The Parks & People Foundation embarked on a landmark strategic planning process, involving all staff, our board, and a wide range of community stakeholders. Our goals were simple yet ambitious: to better understand who we are, what we do and how we must move forward.
A historic moment
The planning process came at a critical juncture in our history. In the three preceding years, our long-time board chair and CEO both stepped down, and the organization completed a 10-year, $13 million capital campaign to establish our first permanent headquarters.
Our strategic planning also occurred at a critical juncture in Baltimore City’s history. In April 2015, civil unrest broke out just steps from the new Parks & People headquarters in Greater Mondawmin. City residents and elected officials alike agreed that physical disarray in many neighborhoods and decreased funding for youth recreation and education programs contributed to the unrest.
An immense opportunity
In light of these extraordinary circumstances, we saw immense opportunity. Our organization was founded in 1984 on the principle that public-private partnerships are necessary to ensure the survival of the city’s parks and the health of surrounding neighborhoods. We believe that parks and green spaces are tried-and-true resources for strengthening communities. They have been shown to
- improve the quality of everyday life for residents by creating a safer, healthier environment,
- foster residents sense of ownership in their community, and
- serve as catalysts for economic investment.
As we began planning, we asked ourselves important questions, like “What change do we want to see?”, “How can we have the greatest impact?” and “What do we value?” In seeking answers, we arrived at one basic conclusion: parks exist for people.
A vital resource
In other words, parks are not meant to be untouched, unused, uninspired in design, and unloved. Quite the opposite: parks are vital and should be beautiful, safe, active spaces, accessible to all. Based on our history and our future, we realize that we have a role to play in ensuring that all parks and green spaces in Baltimore — from 137-acre Patterson Park to a .137-acre pocket park on Pennsylvania Avenue — are vital.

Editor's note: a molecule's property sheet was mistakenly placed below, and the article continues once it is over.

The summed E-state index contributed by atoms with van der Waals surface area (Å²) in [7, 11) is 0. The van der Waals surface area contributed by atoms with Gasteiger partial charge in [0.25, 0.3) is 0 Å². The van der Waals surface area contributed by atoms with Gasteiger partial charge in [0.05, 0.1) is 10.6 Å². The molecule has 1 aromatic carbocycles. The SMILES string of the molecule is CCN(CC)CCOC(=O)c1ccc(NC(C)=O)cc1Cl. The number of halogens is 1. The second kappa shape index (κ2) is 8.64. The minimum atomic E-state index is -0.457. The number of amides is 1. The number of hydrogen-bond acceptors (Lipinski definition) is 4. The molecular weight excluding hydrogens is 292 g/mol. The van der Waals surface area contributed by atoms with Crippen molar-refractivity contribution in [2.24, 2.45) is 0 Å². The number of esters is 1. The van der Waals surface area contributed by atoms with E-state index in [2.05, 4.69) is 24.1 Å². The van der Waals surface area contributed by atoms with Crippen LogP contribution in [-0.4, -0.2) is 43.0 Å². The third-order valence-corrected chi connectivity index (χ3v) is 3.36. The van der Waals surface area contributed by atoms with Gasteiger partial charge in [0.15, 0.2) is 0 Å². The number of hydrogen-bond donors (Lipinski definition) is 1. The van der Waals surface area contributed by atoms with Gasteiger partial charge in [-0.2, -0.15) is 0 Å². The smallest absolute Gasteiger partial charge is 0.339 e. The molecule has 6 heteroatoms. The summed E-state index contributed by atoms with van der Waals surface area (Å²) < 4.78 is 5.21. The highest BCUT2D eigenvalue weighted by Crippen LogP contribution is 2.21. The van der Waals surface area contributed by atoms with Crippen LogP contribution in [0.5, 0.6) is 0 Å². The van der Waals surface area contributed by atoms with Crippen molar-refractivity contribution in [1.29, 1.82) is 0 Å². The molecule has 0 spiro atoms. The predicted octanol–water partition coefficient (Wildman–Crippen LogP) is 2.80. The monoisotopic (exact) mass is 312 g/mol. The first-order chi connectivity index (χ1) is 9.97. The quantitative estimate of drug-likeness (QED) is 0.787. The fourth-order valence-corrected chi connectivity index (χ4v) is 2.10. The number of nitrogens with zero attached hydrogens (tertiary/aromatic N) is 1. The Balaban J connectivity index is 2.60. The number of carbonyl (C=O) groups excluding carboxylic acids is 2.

Through this strategic planning process, we were able to refocus our mission, vision and values to guide our work in uniting Baltimore through parks — where everyone in Baltimore is connected to their community and each other through vibrant parks, gardens, playing fields, landscaped boulevards, and other green spaces.
Building A New Plan
In 2016, P&P drafted its 2016-2019 Strategic Plan. This plan guided P&P to revise its K-12 programming, increase its focus and intentionality on building post-demolition parks in collaboration with Governor Hogan’s Project C.O.R.E. program, and to sunset certain initiatives better done by other NGOs (e.g., for-profit landscaping business). In May of 2019, P&P’s leadership changed with the hiring of Dr. Franklin Lance as its President & CEO. In 2020, with the ending of its 2016 Strategic Plan and the addition of Dr. Lance, P&P decided to engage in the drafting of a new strategic plan to guide the organization through 2024.
Since 2019, P&P has been able to reduce its debt, restructure its operations, expand its donor pool, and increase its awareness around Baltimore. Even with these successes, P&P is aware fully that it must now plan for its next three to five years in a way that makes the organization more relevant, impactful, solvent and sustainable. We did not take for granted that our current programs are what we should offer in 2022 and beyond. P&P performed intensive and introspective analysis of our ability to be relevant and sustainable in Baltimore City’s ever changing landscape.
This deep dive led us to our strategic focus and this plan.